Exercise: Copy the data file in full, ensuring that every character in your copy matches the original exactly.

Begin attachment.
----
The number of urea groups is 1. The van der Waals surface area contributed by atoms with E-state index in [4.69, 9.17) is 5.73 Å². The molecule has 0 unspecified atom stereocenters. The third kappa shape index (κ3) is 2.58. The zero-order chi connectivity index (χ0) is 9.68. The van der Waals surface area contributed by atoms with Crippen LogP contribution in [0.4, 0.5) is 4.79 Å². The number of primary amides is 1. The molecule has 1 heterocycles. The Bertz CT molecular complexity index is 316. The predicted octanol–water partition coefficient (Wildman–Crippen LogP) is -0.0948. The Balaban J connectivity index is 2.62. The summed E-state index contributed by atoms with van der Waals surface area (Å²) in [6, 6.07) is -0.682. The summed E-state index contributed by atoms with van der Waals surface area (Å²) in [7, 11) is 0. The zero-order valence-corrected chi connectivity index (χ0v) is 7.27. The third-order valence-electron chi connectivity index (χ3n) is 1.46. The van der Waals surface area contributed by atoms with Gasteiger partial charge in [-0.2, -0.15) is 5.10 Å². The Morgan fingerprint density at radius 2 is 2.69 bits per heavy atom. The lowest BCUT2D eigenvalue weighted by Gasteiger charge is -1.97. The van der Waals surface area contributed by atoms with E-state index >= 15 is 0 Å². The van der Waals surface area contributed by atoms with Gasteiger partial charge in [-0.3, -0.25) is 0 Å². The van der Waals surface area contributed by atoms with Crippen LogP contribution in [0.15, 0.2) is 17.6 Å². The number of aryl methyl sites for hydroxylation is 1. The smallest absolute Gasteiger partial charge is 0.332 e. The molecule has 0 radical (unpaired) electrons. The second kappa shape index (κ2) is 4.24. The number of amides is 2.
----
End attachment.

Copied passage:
The number of urea groups is 1. The van der Waals surface area contributed by atoms with E-state index in [4.69, 9.17) is 5.73 Å². The molecule has 0 unspecified atom stereocenters. The third kappa shape index (κ3) is 2.58. The zero-order chi connectivity index (χ0) is 9.68. The van der Waals surface area contributed by atoms with Crippen LogP contribution in [0.4, 0.5) is 4.79 Å². The number of primary amides is 1. The molecule has 1 heterocycles. The Bertz CT molecular complexity index is 316. The predicted octanol–water partition coefficient (Wildman–Crippen LogP) is -0.0948. The Balaban J connectivity index is 2.62. The summed E-state index contributed by atoms with van der Waals surface area (Å²) in [6, 6.07) is -0.682. The summed E-state index contributed by atoms with van der Waals surface area (Å²) in [7, 11) is 0. The zero-order valence-corrected chi connectivity index (χ0v) is 7.27. The third-order valence-electron chi connectivity index (χ3n) is 1.46. The van der Waals surface area contributed by atoms with Gasteiger partial charge in [-0.2, -0.15) is 5.10 Å². The Morgan fingerprint density at radius 2 is 2.69 bits per heavy atom. The lowest BCUT2D eigenvalue weighted by Gasteiger charge is -1.97. The van der Waals surface area contributed by atoms with E-state index >= 15 is 0 Å². The van der Waals surface area contributed by atoms with Gasteiger partial charge in [-0.3, -0.25) is 0 Å². The van der Waals surface area contributed by atoms with Crippen LogP contribution in [0.15, 0.2) is 17.6 Å². The number of aryl methyl sites for hydroxylation is 1. The smallest absolute Gasteiger partial charge is 0.332 e. The molecule has 0 radical (unpaired) electrons. The second kappa shape index (κ2) is 4.24. The number of amides is 2.